Stites & Harbison attorney, Shannon Sprinkle joined other cybersecurity stakeholders gathered a few blocks from the firm’s Atlanta office for the American Bar Association’s Cybersecurity and Data Privacy conference to exchange thoughts on the state of the industry and market developments. Shannon and Peter share their thoughts on some key highlights from those discussions. While geopolitical events have injected much uncertainty into the space, several trends have developed, which are unlikely to disappear anytime soon.
The Cyber Insurance Market Has Hardened. Consistent with the insurance market generally, the cyber insurance market has become increasingly hard. Premium hikes as high as 500% and reduced limits have grown alarmingly common. Increased claim volume (predominantly involving ransomware attacks), the potential for systemic fallout, and the ever-evolving threat posed by sophisticated hackers have caused underwriters to veer conservative. While rates should eventually stabilize, broad coverage paired with minimal application requirements and low prices are a thing of the past.
Stand-Alone Cyber Necessary. Even if increasingly expensive, cyber insurance has become a necessary cost of doing business. It is no longer a question of whether a cyberattack will occur, but when (with many falling on a Friday night just before happy hour or a holiday weekend). Cyber insurance coverage provides businesses with the means to respond effectively to a breach by pairing them with attorneys and other professionals who can guide them through the ordeal. Importantly, communications between an insured and counsel regarding breach response should be protected by the attorney-client privilege. Having counsel and others on speed dial can help minimize operational losses, mitigate reputational damage, and guard against sanctions from regulatory authorities.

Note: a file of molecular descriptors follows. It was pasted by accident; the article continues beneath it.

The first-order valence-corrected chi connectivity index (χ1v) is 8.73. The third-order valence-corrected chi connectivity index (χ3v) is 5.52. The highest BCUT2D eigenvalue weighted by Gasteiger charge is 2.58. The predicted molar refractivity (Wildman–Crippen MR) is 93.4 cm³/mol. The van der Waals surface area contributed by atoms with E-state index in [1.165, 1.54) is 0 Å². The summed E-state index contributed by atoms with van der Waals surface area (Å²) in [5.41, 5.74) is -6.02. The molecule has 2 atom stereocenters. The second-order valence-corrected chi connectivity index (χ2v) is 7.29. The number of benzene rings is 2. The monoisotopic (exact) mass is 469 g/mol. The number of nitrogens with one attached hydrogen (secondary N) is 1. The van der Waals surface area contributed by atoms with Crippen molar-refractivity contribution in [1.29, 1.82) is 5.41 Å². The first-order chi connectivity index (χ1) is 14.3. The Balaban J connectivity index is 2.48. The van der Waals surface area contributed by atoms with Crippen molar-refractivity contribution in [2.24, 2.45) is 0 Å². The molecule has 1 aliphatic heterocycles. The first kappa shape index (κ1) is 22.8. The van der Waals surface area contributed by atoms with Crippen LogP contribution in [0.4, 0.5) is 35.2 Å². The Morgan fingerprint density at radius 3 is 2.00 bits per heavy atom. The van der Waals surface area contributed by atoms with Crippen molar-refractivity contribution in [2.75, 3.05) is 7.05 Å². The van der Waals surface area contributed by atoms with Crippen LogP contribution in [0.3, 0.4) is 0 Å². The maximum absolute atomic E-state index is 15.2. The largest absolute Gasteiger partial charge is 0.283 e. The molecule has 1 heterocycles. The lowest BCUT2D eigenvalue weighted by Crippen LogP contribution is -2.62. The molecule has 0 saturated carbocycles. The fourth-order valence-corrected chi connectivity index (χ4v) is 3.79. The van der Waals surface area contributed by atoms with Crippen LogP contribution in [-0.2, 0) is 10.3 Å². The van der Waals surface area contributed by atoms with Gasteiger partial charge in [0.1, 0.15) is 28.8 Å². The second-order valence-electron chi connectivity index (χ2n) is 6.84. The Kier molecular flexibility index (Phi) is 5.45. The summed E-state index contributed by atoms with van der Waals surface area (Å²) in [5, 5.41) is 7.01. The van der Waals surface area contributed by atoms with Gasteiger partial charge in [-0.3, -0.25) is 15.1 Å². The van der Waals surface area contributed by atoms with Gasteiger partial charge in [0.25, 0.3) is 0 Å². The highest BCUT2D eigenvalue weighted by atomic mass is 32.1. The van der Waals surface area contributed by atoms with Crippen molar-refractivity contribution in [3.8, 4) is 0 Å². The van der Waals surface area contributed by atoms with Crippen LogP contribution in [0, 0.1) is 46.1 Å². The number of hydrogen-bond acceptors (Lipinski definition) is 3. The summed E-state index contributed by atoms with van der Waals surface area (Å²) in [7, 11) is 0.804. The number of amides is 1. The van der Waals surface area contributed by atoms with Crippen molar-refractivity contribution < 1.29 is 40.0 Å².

Proactivity as a Prerequisite. To obtain affordable coverage, businesses must begin implementing industry-standard protections and best practices. Simply installing antivirus software is no longer sufficient. At a minimum, companies must adopt multi-factor authentication (“MFA”) and ideally endpoint detection and response (“EDR”) security. Employees should receive regular training to recognize common cybersecurity threats, and management should know their incident response plan chapter and verse (post breach is not the time to craft your response plan). Companies that show initiative in these respects minimize their risks of an incident and signal to carriers they represent an insurable risk.
The attorneys at Stites & Harbison represent clients of all types and sizes in connection with cybersecurity and data privacy. If you need assistance with such a matter, please contact us today.